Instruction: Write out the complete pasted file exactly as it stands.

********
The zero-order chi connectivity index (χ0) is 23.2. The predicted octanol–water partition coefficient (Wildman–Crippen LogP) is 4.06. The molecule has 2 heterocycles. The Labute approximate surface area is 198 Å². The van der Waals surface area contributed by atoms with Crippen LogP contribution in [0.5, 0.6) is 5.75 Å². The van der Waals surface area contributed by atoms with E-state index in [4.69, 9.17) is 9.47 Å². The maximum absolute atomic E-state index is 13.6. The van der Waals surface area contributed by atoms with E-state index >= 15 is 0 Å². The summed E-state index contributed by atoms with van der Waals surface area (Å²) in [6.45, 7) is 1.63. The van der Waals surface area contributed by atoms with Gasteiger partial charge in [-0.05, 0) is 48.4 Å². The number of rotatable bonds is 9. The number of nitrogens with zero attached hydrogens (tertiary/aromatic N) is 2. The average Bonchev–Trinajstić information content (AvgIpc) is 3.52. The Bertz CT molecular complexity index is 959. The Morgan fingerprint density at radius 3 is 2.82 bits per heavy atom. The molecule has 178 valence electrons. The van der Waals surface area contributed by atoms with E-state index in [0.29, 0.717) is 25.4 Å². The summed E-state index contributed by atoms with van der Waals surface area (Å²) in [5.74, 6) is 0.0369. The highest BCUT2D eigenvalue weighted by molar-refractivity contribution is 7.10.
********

The zero-order chi connectivity index (χ0) is 23.2. The predicted octanol–water partition coefficient (Wildman–Crippen LogP) is 4.06. The molecule has 2 heterocycles. The Labute approximate surface area is 198 Å². The van der Waals surface area contributed by atoms with Crippen LogP contribution in [0.5, 0.6) is 5.75 Å². The van der Waals surface area contributed by atoms with E-state index in [4.69, 9.17) is 9.47 Å². The maximum absolute atomic E-state index is 13.6. The van der Waals surface area contributed by atoms with E-state index >= 15 is 0 Å². The summed E-state index contributed by atoms with van der Waals surface area (Å²) in [6.45, 7) is 1.63. The van der Waals surface area contributed by atoms with Gasteiger partial charge in [-0.05, 0) is 48.4 Å². The number of rotatable bonds is 9. The number of nitrogens with zero attached hydrogens (tertiary/aromatic N) is 2. The average Bonchev–Trinajstić information content (AvgIpc) is 3.52. The Bertz CT molecular complexity index is 959. The Morgan fingerprint density at radius 3 is 2.82 bits per heavy atom. The molecule has 178 valence electrons. The van der Waals surface area contributed by atoms with E-state index in [0.29, 0.717) is 25.4 Å². The summed E-state index contributed by atoms with van der Waals surface area (Å²) in [5.74, 6) is 0.0369. The highest BCUT2D eigenvalue weighted by molar-refractivity contribution is 7.10.